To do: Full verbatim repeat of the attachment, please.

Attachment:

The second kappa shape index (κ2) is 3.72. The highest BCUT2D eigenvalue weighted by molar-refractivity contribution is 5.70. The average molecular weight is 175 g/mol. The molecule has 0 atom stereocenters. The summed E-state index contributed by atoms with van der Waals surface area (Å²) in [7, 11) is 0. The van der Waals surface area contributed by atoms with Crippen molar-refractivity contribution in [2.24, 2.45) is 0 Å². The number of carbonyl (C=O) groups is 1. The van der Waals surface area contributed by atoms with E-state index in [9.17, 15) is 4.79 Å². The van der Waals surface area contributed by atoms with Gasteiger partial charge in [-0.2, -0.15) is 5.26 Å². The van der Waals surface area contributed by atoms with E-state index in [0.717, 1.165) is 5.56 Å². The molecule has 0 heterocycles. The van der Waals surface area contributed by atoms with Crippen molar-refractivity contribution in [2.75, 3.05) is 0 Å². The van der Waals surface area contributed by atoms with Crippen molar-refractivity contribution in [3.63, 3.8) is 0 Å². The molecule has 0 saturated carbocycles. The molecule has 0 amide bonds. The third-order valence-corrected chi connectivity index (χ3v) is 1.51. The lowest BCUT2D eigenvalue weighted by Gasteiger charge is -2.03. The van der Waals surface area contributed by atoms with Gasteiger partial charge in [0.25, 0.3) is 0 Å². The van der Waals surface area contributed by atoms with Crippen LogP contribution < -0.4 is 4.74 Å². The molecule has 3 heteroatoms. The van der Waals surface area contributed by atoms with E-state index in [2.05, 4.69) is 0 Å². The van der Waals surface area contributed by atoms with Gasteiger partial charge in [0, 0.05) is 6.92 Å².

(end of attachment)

The second kappa shape index (κ2) is 3.72. The highest BCUT2D eigenvalue weighted by molar-refractivity contribution is 5.70. The average molecular weight is 175 g/mol. The molecule has 0 atom stereocenters. The summed E-state index contributed by atoms with van der Waals surface area (Å²) in [7, 11) is 0. The van der Waals surface area contributed by atoms with Crippen molar-refractivity contribution in [2.24, 2.45) is 0 Å². The number of carbonyl (C=O) groups is 1. The van der Waals surface area contributed by atoms with E-state index in [9.17, 15) is 4.79 Å². The van der Waals surface area contributed by atoms with Gasteiger partial charge in [-0.2, -0.15) is 5.26 Å². The van der Waals surface area contributed by atoms with E-state index in [0.717, 1.165) is 5.56 Å². The molecule has 0 heterocycles. The van der Waals surface area contributed by atoms with Crippen molar-refractivity contribution in [2.75, 3.05) is 0 Å². The van der Waals surface area contributed by atoms with Crippen molar-refractivity contribution in [3.63, 3.8) is 0 Å². The molecule has 0 saturated carbocycles. The molecule has 0 amide bonds. The third-order valence-corrected chi connectivity index (χ3v) is 1.51. The lowest BCUT2D eigenvalue weighted by Gasteiger charge is -2.03. The van der Waals surface area contributed by atoms with Gasteiger partial charge in [0.25, 0.3) is 0 Å². The van der Waals surface area contributed by atoms with Crippen LogP contribution < -0.4 is 4.74 Å². The molecule has 3 heteroatoms. The van der Waals surface area contributed by atoms with E-state index in [2.05, 4.69) is 0 Å². The van der Waals surface area contributed by atoms with Gasteiger partial charge in [0, 0.05) is 6.92 Å².